Firstly, leaders. How do we nurture, encourage and develop the necessary “authentic” leadership? How can we encourage those leaders that Plato described as “most qualified” to take on leadership roles?
Let’s start with the tough stuff – the stuff you and I need to do. But first, here’s another question. When was the last time you gave of yourself (not financially) for the betterment of your colleagues, community, profession or country?
Authentic leadership starts with everyone who is reading this article – we need to set the example by showing leadership ourselves. My suggestion would be to find someone today that you can mentor as a leader for tomorrow. We have all of the great leadership training and development initiatives available. But to truly jump-start leadership development, it will mean you and I at a personal and local level, taking the time to mentor the new leaders.
Secondly, we need to re-build structure within organisations and government. Over the last 50 years, organisations have vacillated between centralization and decentralization. That is until the last decade when various forms of matrix organisations have encouraged cooperation across and even between, organisations.
I’m not suggesting a return to the tightly structured organisations of the 60s and 70s. However, to guide against the inevitable selfishness that is necessary for survival in today’s organisation, we need to have underlying structures that hold the firm together. CEO’s have a key role to play here. And at a local level, managers can instigate structures such as cascading performance objectives that link each individual to the team and ultimately, the organisation’s mission (not just individual performance). For better or worse, what gets rewarded, gets done – let’s make it “for better”.
At a government level, we need to have regulatory authorities that know the difference between their owners and customers, so that they become truly accountable. See my article “Do You Know Who Your Customers Are?” http://management-issues.com/2008/4/21/opinion/do-you-know-who-your-customers-are.asp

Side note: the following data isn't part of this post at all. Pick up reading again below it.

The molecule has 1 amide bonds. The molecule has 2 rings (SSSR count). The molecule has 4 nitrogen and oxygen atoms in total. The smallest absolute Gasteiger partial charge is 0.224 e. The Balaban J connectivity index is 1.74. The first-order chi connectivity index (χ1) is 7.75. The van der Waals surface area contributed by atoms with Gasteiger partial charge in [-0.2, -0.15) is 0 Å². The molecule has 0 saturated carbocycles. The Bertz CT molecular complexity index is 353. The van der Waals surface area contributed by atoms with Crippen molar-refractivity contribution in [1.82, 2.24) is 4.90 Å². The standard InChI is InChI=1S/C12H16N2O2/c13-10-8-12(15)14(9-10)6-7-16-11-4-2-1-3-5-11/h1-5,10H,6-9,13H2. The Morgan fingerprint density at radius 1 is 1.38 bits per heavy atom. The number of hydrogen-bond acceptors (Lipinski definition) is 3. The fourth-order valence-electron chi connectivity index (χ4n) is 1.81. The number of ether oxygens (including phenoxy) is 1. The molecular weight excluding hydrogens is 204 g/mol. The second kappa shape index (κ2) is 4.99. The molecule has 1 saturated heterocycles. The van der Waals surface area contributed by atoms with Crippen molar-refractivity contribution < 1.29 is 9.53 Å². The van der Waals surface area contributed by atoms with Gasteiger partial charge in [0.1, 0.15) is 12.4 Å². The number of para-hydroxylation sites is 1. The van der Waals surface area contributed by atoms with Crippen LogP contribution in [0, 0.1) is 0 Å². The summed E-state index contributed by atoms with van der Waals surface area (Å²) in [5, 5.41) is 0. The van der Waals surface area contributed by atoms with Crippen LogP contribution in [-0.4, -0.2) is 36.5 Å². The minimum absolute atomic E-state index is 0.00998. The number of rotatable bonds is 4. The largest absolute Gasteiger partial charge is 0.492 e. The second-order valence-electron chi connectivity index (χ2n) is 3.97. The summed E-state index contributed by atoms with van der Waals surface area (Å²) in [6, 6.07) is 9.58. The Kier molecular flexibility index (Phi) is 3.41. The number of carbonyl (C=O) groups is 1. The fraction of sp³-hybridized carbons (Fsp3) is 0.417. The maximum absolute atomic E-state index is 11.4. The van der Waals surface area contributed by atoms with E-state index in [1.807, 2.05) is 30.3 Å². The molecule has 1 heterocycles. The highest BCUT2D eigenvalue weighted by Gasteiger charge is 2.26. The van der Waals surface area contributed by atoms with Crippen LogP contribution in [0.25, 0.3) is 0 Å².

And finally, increasing freedom within organisations to make decisions is exactly what has led to the collapse of some of today’s financial icons. We’ve all preached the virtues (and value) of delegation. However, delegation without maintaining accountability is merely abdication.
When next you and I delegate some key decision making, let’s make sure that we maintain accountability for the decisions our people make.
Over the past 100 years, we’ve now had the great depression, the stock market crash of 1987 and the Asian stock market meltdown of 1997. What’s been learnt from these experiences?
We’ve all been affected by the financial crisis of Wall Street. But what’s at the heart of the problem? And more importantly, can you and I do something to prevent it happening again?
© The National Learning Institute
About the Author - Bob Selden
Bob Selden is the author of the best-selling “What To Do When You Become The Boss” – a self-help book for new managers – see details at http://www.whenyoubecometheboss.com/. He’s also coached at one of the world’s premier business schools, the Institute for Management Development in Lausanne, Switzerland and regularly advises managers around the globe on their current challenges. Please add your comments to this article or contact Bob via http://www.nationallearning.com.au/contact if you would like some free advice on your current management challenge.